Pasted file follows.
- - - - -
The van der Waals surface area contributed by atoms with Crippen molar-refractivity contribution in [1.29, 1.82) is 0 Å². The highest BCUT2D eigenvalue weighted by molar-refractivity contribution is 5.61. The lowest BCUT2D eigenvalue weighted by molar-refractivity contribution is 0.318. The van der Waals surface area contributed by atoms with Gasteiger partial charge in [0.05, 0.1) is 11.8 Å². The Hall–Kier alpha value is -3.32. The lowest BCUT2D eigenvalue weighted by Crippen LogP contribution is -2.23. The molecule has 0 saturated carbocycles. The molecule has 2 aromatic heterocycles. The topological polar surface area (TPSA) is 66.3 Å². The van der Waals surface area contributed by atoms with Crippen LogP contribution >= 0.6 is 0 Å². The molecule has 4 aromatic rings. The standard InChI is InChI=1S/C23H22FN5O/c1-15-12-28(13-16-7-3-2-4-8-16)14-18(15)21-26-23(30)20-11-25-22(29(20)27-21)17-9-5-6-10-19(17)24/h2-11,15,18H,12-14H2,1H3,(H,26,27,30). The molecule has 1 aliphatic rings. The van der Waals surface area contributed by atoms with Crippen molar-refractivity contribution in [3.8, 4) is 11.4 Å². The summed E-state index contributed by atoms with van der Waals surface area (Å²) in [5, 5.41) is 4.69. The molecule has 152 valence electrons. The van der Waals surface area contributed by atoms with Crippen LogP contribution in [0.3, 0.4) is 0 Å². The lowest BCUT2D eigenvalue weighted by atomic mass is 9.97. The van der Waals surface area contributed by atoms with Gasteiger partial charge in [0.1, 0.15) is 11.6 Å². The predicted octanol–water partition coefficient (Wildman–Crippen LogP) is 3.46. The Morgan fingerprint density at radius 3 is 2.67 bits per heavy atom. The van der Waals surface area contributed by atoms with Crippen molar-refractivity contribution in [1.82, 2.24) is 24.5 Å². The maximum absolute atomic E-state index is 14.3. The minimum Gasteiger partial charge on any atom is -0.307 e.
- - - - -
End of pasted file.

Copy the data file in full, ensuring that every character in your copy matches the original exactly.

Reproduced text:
The van der Waals surface area contributed by atoms with Crippen molar-refractivity contribution in [1.29, 1.82) is 0 Å². The highest BCUT2D eigenvalue weighted by molar-refractivity contribution is 5.61. The lowest BCUT2D eigenvalue weighted by molar-refractivity contribution is 0.318. The van der Waals surface area contributed by atoms with Gasteiger partial charge in [0.05, 0.1) is 11.8 Å². The Hall–Kier alpha value is -3.32. The lowest BCUT2D eigenvalue weighted by Crippen LogP contribution is -2.23. The molecule has 0 saturated carbocycles. The molecule has 2 aromatic heterocycles. The topological polar surface area (TPSA) is 66.3 Å². The van der Waals surface area contributed by atoms with Crippen LogP contribution >= 0.6 is 0 Å². The molecule has 4 aromatic rings. The standard InChI is InChI=1S/C23H22FN5O/c1-15-12-28(13-16-7-3-2-4-8-16)14-18(15)21-26-23(30)20-11-25-22(29(20)27-21)17-9-5-6-10-19(17)24/h2-11,15,18H,12-14H2,1H3,(H,26,27,30). The molecule has 1 aliphatic rings. The van der Waals surface area contributed by atoms with Crippen molar-refractivity contribution in [3.8, 4) is 11.4 Å². The summed E-state index contributed by atoms with van der Waals surface area (Å²) in [5, 5.41) is 4.69. The molecule has 152 valence electrons. The van der Waals surface area contributed by atoms with Crippen LogP contribution in [0.3, 0.4) is 0 Å². The lowest BCUT2D eigenvalue weighted by atomic mass is 9.97. The van der Waals surface area contributed by atoms with Gasteiger partial charge in [0.1, 0.15) is 11.6 Å². The predicted octanol–water partition coefficient (Wildman–Crippen LogP) is 3.46. The Morgan fingerprint density at radius 3 is 2.67 bits per heavy atom. The van der Waals surface area contributed by atoms with Crippen molar-refractivity contribution in [1.82, 2.24) is 24.5 Å². The maximum absolute atomic E-state index is 14.3. The minimum Gasteiger partial charge on any atom is -0.307 e.